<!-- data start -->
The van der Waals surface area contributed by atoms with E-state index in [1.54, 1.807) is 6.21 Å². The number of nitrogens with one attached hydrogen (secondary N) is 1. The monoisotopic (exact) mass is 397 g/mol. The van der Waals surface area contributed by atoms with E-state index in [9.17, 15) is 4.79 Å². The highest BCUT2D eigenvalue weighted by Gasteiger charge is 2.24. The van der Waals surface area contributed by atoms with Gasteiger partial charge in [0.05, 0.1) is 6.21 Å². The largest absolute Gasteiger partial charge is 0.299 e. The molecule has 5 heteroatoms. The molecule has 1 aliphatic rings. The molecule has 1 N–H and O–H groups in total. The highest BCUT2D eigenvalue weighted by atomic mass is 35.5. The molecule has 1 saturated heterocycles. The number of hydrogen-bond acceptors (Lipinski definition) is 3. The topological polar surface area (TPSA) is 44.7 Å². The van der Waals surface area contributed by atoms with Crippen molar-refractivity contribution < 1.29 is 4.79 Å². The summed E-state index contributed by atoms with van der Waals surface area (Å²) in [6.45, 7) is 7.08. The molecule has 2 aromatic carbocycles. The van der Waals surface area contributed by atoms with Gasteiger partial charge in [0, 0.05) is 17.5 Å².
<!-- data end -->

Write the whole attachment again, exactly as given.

The van der Waals surface area contributed by atoms with E-state index in [1.54, 1.807) is 6.21 Å². The number of nitrogens with one attached hydrogen (secondary N) is 1. The monoisotopic (exact) mass is 397 g/mol. The van der Waals surface area contributed by atoms with E-state index in [9.17, 15) is 4.79 Å². The highest BCUT2D eigenvalue weighted by Gasteiger charge is 2.24. The van der Waals surface area contributed by atoms with Gasteiger partial charge in [0.05, 0.1) is 6.21 Å². The largest absolute Gasteiger partial charge is 0.299 e. The molecule has 5 heteroatoms. The molecule has 1 aliphatic rings. The molecule has 1 N–H and O–H groups in total. The highest BCUT2D eigenvalue weighted by atomic mass is 35.5. The molecule has 1 saturated heterocycles. The number of hydrogen-bond acceptors (Lipinski definition) is 3. The topological polar surface area (TPSA) is 44.7 Å². The van der Waals surface area contributed by atoms with Crippen molar-refractivity contribution < 1.29 is 4.79 Å². The summed E-state index contributed by atoms with van der Waals surface area (Å²) in [6.45, 7) is 7.08. The molecule has 2 aromatic carbocycles. The van der Waals surface area contributed by atoms with Gasteiger partial charge in [0, 0.05) is 17.5 Å².